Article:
How to Create a SaaS Content Marketing Strategy (Plus: SaaS Content Writing Tips)

How to Create a SaaS Content Marketing Strategy Plus SaaS Content Writing Tips

Table of Contents

Do you want a piece of the $623 billion SaaS market forecast this year?

Of course, you do — even a percentage of that market share is a tasty bite.

But you probably learned the hard way that marketing a software service differs from marketing a software product.

The competition in the SaaS market is bitter, like rhubarb pie without sugar. You’ll have to fight for a slice, which won’t be easy.

SaaS businesses are unique. They have some distinct marketing challenges that product-driven companies don’t face. (Yes, you’re special.)

SaaS businesses

Your business needs SaaS marketing strategies that can scale to reach customers at every stage of their buying journey. B2B content is still the best and most cost-effective way to do this.

What do we want? CONTENT

When do we want it? NOW

Did you know?

  • 57% of B2B marketers say content gives them solid leads
  • 72% say content promotes audience learning
  • 63% say content builds customer loyalty

B2B marketers

That’s a lot of bang for the buck on a 500- or 1000-word blog. How can you make sure your content yields this kind of return?

The answer is to build a better SaaS content marketing strategy mousetrap this year.

Build a Better SaaS Content Marketing Strategy for 2023 — and Beyond

  • What is it about content for SaaS companies?
  • Why do most SaaS content marketing strategies get it wrong (and how to get it right)?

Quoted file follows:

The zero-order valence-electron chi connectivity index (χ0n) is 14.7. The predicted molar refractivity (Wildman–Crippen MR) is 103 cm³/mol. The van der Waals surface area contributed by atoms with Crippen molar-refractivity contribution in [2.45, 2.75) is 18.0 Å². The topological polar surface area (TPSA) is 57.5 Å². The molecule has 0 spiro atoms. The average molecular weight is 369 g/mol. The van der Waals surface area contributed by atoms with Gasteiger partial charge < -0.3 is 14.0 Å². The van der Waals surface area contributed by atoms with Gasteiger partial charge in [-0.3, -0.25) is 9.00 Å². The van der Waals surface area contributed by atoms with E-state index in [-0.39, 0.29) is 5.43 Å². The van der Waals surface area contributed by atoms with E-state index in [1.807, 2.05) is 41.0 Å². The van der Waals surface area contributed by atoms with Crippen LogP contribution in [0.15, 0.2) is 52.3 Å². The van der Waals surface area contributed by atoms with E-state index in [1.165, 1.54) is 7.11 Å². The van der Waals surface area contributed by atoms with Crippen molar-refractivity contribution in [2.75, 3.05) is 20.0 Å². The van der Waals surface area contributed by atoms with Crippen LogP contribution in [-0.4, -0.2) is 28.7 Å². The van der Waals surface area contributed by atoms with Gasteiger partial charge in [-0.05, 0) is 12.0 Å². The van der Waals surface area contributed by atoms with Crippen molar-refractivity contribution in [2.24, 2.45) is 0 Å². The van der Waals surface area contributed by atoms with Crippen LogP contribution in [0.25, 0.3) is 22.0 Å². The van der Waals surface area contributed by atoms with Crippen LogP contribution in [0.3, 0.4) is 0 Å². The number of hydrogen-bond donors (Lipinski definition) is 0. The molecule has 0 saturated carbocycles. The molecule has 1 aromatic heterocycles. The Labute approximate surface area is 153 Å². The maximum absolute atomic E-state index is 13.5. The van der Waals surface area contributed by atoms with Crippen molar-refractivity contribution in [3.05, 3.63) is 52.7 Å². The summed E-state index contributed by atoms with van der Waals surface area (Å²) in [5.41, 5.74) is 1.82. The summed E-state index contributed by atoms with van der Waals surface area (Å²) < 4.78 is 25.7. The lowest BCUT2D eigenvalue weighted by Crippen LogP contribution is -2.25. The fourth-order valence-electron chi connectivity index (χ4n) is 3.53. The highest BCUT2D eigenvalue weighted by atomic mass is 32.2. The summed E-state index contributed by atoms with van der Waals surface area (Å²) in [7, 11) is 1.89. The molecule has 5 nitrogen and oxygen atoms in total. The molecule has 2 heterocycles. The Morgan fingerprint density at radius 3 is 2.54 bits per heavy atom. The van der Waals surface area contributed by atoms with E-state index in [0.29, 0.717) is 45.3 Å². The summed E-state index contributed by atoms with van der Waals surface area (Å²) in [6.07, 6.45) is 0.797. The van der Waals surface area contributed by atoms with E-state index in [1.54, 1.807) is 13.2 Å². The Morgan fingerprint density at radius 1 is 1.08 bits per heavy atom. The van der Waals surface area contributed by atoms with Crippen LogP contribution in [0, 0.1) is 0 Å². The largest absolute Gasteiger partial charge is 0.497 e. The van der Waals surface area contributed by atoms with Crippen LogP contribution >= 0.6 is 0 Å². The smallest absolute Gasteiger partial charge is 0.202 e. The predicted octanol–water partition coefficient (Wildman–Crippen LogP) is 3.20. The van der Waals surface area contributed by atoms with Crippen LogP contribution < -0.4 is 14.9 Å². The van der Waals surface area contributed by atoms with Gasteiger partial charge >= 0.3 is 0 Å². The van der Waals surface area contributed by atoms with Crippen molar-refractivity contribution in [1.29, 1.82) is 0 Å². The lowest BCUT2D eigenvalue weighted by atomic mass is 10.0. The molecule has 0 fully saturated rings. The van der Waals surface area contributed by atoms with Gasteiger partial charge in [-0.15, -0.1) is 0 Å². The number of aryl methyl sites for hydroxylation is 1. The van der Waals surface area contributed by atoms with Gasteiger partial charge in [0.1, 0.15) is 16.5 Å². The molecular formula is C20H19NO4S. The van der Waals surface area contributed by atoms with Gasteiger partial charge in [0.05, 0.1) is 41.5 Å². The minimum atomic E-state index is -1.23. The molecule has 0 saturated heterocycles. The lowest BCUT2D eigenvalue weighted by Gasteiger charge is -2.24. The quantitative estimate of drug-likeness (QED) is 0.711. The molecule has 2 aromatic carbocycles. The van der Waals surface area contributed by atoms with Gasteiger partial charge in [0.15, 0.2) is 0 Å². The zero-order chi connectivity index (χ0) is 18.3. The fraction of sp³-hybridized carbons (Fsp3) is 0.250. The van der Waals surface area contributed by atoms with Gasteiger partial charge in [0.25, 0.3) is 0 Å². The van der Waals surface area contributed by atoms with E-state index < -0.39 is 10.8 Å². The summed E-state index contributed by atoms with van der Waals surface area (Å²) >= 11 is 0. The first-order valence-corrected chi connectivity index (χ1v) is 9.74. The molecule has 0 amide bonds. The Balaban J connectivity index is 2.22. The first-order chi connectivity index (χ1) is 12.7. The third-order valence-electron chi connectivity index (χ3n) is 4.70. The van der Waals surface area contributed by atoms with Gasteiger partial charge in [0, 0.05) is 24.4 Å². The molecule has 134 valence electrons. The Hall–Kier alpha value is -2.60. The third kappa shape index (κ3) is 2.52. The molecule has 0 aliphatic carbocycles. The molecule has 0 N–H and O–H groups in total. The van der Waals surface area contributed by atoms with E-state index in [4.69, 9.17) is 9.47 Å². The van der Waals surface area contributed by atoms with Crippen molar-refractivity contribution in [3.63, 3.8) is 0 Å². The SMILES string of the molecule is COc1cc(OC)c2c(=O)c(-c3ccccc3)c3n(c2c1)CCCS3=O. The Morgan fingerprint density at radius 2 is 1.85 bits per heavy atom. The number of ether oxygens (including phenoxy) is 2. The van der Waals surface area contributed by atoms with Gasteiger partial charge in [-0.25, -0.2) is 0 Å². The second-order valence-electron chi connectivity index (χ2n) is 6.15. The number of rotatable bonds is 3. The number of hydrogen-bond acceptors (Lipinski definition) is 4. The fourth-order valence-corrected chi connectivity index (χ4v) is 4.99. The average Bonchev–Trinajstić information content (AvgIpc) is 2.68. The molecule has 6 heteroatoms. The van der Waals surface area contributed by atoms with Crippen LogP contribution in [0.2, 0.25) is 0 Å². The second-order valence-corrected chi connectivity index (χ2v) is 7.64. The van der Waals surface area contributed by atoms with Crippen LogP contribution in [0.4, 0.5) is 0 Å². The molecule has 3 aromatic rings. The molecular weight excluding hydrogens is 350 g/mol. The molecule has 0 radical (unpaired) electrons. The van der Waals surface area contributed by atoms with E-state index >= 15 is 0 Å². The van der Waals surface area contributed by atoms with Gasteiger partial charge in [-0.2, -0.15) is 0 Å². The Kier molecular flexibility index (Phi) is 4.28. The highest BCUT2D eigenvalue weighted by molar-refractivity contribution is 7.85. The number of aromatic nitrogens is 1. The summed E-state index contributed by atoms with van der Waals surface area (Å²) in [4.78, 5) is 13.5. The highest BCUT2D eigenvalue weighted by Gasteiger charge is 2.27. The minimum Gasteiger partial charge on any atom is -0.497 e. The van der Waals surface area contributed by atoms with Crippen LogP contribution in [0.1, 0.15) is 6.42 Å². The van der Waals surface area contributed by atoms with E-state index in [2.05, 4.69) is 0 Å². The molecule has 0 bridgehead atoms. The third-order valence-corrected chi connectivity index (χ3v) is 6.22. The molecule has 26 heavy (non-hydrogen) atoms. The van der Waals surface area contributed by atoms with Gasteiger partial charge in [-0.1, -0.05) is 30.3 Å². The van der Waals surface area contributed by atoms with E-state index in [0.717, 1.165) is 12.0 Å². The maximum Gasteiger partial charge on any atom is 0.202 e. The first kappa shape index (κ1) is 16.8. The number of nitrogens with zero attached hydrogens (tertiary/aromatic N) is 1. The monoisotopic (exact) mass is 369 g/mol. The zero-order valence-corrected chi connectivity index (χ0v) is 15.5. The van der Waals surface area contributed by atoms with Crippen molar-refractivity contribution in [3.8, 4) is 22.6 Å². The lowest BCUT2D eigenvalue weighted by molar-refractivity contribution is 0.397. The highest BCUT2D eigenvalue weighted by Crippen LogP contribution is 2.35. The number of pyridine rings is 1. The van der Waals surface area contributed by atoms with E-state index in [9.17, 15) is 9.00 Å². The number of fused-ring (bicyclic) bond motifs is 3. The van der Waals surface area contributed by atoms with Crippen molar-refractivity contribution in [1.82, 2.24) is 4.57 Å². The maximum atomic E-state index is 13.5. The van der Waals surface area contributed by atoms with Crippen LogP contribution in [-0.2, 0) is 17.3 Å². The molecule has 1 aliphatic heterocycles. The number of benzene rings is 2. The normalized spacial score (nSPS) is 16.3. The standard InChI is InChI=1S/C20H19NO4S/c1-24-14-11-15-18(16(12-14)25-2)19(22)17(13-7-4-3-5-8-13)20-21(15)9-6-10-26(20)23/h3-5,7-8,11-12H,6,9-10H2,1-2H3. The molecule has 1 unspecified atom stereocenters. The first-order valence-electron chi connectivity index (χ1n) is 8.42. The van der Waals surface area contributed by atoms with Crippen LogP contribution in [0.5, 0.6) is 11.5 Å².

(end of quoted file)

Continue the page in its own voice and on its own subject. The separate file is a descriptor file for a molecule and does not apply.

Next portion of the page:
• What is the right way to link the B2B SaaS customer journey to content?
  • How to use SEO to focus on the bottom of the sales funnel?

What is it About Content for SaaS Companies?

Content matters. And we’re not talking about the yawn-filled content written by an AI, either. Better B2B SaaS content must be smarter than the average bear. We don’t mean the text or video, either. Instead, we’re talking about linking the content to a measurable, achievable goal as part of a defined SaaS content marketing strategy. It’s the strategy that makes the content intelligent and useful for your SaaS company.

Content for SaaS Companies

But not just any SaaS content marketing strategy will get you a piece of the pie this year. You’ll need the kind of strategy that organically grows your business. Organic business growth saves your budget while still harvesting customers. If you’re farming for leads, it’s the most sustainable way to increase your yield.

SaaS companies know this. Content is often their go-to strategy to keep their service top of mind. So, what’s the problem?

Every other SaaS company is trying to do the same thing.

So, you need a better SaaS content marketing strategy than everyone else.

Believe it or not, creating a good SaaS content marketing strategy for your business isn’t rocket science. A good SaaS content marketing strategy is common sense coupled with some analytics.

SaaS content marketing strategy

Here’s what we know.

Why Do Most SaaS Content Marketing Strategies Get It Wrong (and How to Get it Right)?

The best SaaS content marketing strategies must focus on solving three big problems faced by your industry:

  1. Differentiating yourself from competitors.
  2. Tailoring your content to fit everyone at every stage in the journey.
  3. Using content to actually convert customers.

With these three challenges in mind, your company must somehow:

  • Promote your service as the trusted solver of your customer’s unique problems.
    You don’t have to be a thought leader, although that helps with organic growth.

    Ultimately, it’s simple: Your target audience has a problem. Your software can solve it.

    Your content must reflect the customer’s perspectives on why the hell they should consider you. A dozen other SaaS products are encroaching on the niche you’re trying to carve out.

SaaS Content Marketing Strategies